In 2012 , the name Joseph Kony spread like wildfire, largely due to social media. Used thoughtfully, social media can have a positive impact; that is not always the case.
Today, adults, college, high school and middle school students alike post things damning themselves in virtual social circles. Some don’t understand the true weight of their words and pictures in the virtual world.
More and more middle school teachers have approached the issue by having students post a picture of themselves holding a sign and asking for the photo to be shared.
The hope is to make students aware of how quickly content is circulated, and the number of people who can see posts.
“People nowadays don’t understand repercussions of their actions until it’s too late,” said Jacob Fulgham, Computer Network Security and Administration major.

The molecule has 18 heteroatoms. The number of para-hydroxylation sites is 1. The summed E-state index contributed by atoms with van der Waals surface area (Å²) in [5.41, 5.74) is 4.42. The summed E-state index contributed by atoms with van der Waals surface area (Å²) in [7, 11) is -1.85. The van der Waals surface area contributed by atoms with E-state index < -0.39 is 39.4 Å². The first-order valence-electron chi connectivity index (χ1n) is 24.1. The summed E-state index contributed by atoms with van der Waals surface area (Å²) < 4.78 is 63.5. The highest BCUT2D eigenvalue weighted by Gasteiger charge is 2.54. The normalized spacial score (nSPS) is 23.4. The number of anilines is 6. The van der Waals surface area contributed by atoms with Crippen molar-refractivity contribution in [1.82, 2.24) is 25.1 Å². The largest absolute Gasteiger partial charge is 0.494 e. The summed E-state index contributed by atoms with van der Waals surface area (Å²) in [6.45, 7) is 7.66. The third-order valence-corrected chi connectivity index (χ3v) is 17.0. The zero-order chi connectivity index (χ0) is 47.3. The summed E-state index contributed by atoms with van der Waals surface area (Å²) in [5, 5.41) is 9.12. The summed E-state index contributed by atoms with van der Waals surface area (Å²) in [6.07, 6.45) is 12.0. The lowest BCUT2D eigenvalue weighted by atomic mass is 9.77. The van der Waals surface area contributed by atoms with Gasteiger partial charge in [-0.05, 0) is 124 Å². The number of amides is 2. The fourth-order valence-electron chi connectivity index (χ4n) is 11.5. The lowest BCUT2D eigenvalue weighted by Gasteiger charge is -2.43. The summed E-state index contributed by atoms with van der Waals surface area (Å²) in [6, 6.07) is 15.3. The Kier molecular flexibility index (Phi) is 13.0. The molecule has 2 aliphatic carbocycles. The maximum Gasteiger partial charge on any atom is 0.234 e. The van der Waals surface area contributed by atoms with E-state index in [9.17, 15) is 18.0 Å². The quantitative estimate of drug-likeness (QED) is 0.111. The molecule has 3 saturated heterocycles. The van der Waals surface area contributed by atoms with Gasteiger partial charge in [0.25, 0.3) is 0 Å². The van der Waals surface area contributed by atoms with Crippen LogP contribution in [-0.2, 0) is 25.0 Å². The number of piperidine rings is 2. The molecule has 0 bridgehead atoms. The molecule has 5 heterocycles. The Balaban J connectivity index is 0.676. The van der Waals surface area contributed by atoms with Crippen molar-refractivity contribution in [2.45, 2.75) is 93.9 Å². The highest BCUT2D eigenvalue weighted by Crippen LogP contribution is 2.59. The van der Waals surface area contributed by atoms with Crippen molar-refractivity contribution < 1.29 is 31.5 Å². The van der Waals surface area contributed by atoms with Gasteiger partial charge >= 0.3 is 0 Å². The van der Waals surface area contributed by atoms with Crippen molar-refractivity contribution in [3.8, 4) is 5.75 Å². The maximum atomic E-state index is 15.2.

These posters fail to realize that viewers seeing things out of context, such as emotional posting, could have an impact on current and future romantic and employment relationships.
Companies are now in the practice of searching for potential employees’ online profiles during the hiring process to get a feel for who they are, especially when a position requires a security clearance.
Airing out dirty laundry on social media opens the door for anyone and everyone to have access to that information.
“Even with privacy settings on, that information is on a server someplace and your data is only as secure as the server it sits on,” said Scott Hudson, L&C assistant professor of technology.
Hudson summed it up best – “Social media tools can be positive and powerful. People should be educated – not scared, but educated.”